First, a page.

ednesdays have been known to be the day that gangsters, ballers, and pimps take over the world. Get it! Today he begins to talk about how much society focuses on the negative things of the world. If you watch the news, 90% of it is about the world’s disasters. Very little time is spent on the good that is going on. Society creates in our mind this idea that most of life is negative. Ever hear of the medical school syndrome? This is a real thing. First year medical students that are aspiring to become doctors, hear all the symptoms and diseases that can fall on a person, and in that process start to believe that they have come down with ALL of them.
It is not healthy to only study the negative half of the human experience. In 2006, the author of this book was asked to open up a class at Harvard in which students would literally learn on how to become happier. At first, he was unsure of how many of the students would turn down an economics class for a class on happiness. He was amazed to see that nearly 1/6 of the students chose to take part in the course. They were starving to become happier. “Despite all the advantages all these students had, they still felt unfulfilled.” Imagine what happens with most of them. They are brought home from the hospital wearing a onesie that says “Bound for Harvard.” They bust their butts to be the top of the class their whole life, just to come into Harvard where suddenly half of them become below average.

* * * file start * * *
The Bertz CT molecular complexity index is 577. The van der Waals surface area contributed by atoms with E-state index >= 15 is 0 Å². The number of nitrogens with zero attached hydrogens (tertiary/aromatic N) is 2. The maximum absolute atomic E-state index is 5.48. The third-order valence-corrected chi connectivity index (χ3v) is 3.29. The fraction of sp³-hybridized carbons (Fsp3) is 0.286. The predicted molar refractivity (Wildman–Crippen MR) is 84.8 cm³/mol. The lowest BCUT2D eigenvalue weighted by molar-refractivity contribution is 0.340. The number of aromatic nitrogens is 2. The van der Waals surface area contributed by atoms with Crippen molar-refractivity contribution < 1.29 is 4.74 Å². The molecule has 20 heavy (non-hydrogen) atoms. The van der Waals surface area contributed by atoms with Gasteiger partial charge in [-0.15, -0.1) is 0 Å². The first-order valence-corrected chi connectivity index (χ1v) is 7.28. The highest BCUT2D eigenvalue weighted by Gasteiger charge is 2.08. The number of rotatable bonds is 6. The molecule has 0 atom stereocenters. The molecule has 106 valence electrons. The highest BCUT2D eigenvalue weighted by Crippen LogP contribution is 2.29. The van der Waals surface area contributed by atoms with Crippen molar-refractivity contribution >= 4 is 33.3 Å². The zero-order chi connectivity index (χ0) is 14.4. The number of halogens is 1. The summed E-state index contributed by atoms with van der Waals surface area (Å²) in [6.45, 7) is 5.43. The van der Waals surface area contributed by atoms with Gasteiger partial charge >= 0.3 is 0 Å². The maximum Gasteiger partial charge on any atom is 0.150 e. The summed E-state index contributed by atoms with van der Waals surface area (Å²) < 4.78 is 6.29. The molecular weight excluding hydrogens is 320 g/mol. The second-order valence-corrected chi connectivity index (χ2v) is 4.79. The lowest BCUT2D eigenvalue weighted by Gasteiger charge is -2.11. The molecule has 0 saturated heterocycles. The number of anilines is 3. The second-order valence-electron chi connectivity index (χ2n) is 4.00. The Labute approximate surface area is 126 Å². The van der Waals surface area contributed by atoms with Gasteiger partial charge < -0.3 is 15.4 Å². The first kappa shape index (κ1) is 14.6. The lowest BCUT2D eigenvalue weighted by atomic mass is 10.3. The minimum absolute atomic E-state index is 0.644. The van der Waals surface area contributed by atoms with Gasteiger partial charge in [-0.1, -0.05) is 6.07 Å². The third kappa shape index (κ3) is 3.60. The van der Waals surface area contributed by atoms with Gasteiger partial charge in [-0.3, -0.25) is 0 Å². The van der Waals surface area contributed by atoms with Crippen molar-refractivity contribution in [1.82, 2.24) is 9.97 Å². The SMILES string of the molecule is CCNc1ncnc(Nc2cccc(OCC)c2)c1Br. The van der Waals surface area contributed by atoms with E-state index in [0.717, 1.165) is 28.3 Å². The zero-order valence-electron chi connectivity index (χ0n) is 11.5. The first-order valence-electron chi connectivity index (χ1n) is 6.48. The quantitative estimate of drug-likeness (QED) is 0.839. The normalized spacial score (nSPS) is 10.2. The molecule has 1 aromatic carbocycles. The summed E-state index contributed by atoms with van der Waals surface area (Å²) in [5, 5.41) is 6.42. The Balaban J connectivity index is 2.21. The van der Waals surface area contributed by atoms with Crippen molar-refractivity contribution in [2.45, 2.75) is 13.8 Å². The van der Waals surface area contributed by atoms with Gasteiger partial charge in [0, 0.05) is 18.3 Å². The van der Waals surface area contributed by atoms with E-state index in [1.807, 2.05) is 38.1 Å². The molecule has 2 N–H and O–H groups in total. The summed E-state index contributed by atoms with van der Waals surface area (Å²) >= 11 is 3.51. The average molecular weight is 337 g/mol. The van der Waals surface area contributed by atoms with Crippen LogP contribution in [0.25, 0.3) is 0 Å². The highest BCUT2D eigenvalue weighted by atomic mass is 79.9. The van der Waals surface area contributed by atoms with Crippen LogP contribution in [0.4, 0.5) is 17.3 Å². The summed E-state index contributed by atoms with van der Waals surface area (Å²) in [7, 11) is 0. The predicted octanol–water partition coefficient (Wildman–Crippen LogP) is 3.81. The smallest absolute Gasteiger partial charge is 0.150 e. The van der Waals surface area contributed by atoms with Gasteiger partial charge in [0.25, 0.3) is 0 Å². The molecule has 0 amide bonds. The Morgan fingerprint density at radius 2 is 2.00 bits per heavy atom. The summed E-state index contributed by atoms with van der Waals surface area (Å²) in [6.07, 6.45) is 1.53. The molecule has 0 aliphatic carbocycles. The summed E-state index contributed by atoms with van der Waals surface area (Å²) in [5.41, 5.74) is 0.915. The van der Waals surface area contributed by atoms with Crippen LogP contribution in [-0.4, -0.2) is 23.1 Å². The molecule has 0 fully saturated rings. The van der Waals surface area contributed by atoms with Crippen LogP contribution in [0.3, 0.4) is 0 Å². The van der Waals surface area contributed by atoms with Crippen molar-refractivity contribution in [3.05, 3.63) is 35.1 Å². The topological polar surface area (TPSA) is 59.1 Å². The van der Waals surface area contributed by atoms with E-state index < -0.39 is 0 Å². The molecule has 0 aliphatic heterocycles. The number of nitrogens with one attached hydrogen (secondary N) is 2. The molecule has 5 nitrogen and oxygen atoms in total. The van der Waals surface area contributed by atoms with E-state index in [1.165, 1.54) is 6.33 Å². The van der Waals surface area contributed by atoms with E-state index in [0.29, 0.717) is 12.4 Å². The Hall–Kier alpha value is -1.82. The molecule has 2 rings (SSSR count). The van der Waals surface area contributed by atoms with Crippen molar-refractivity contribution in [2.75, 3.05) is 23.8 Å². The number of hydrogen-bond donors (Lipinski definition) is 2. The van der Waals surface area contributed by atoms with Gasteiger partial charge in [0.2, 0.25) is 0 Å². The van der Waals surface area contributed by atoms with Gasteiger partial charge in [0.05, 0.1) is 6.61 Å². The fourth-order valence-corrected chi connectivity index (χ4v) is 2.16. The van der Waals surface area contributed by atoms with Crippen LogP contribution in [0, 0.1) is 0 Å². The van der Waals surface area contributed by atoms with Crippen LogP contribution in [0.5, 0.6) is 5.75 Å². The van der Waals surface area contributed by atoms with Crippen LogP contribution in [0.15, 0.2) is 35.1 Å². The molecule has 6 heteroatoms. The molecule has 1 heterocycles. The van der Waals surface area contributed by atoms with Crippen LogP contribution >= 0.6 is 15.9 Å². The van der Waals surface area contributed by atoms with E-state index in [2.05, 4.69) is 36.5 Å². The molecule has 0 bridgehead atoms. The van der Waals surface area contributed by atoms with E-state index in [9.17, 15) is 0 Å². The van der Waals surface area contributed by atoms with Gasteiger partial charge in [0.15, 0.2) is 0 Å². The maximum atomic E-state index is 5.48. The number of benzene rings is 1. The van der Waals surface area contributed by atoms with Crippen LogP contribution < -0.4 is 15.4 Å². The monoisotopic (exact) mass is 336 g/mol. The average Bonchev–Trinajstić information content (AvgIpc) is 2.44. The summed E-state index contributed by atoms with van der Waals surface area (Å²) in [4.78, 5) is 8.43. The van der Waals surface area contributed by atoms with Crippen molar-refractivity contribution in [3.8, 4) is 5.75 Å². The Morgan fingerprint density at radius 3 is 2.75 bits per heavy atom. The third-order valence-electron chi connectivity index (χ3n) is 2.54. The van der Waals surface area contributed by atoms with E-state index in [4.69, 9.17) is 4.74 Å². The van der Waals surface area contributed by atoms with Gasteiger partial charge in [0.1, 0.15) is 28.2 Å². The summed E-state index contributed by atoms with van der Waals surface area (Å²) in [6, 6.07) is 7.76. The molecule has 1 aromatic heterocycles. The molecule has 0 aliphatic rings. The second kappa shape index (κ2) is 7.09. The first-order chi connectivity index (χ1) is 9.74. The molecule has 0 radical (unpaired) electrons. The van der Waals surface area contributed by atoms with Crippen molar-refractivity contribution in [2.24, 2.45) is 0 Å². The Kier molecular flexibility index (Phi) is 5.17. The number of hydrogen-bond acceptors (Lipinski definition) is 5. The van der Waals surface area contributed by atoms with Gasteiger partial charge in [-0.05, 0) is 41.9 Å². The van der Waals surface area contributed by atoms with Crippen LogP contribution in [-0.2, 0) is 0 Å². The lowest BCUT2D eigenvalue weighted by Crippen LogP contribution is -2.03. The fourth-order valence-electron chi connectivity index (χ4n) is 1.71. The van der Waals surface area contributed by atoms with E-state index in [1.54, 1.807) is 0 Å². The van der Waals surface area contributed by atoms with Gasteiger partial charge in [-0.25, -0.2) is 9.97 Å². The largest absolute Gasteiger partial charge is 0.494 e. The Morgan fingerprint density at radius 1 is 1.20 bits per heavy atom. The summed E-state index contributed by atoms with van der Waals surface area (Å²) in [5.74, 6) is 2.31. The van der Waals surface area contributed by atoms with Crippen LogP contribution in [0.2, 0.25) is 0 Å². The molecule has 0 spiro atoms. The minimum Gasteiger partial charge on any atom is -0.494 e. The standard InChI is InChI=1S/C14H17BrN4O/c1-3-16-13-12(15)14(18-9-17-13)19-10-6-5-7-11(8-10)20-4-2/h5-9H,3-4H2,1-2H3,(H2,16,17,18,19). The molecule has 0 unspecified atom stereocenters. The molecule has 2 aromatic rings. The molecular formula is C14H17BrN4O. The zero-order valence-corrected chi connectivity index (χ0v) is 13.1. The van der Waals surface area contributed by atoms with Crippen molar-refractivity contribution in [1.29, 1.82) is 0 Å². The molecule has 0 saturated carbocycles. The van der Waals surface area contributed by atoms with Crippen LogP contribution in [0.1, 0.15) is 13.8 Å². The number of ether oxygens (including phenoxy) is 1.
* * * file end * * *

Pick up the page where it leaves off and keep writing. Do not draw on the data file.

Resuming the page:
With so much pressure to be great, it is no surprise that when these students fall, they fall hard. This fall and depression forces them away from their peers, friends, and family members when they need them the most. They skip meals and shut themselves in the library. The average number of romantic relationships in 4 years at Harvard is 1. And the average number of sexual partners during that same time is half that. What the hell? It’s no wonder they aren’t happy. Sex makes the world turn round. Haha. Had to say it. These students were learning how to master calculus and chemistry, but not how to find true happiness. I look forward to the next several months when we learn together how to find exactly that; long lasting happiness that can’t be stopped, and therefore, makes it so you can’t be stopped.
Can’t stop, won’t stop, Cram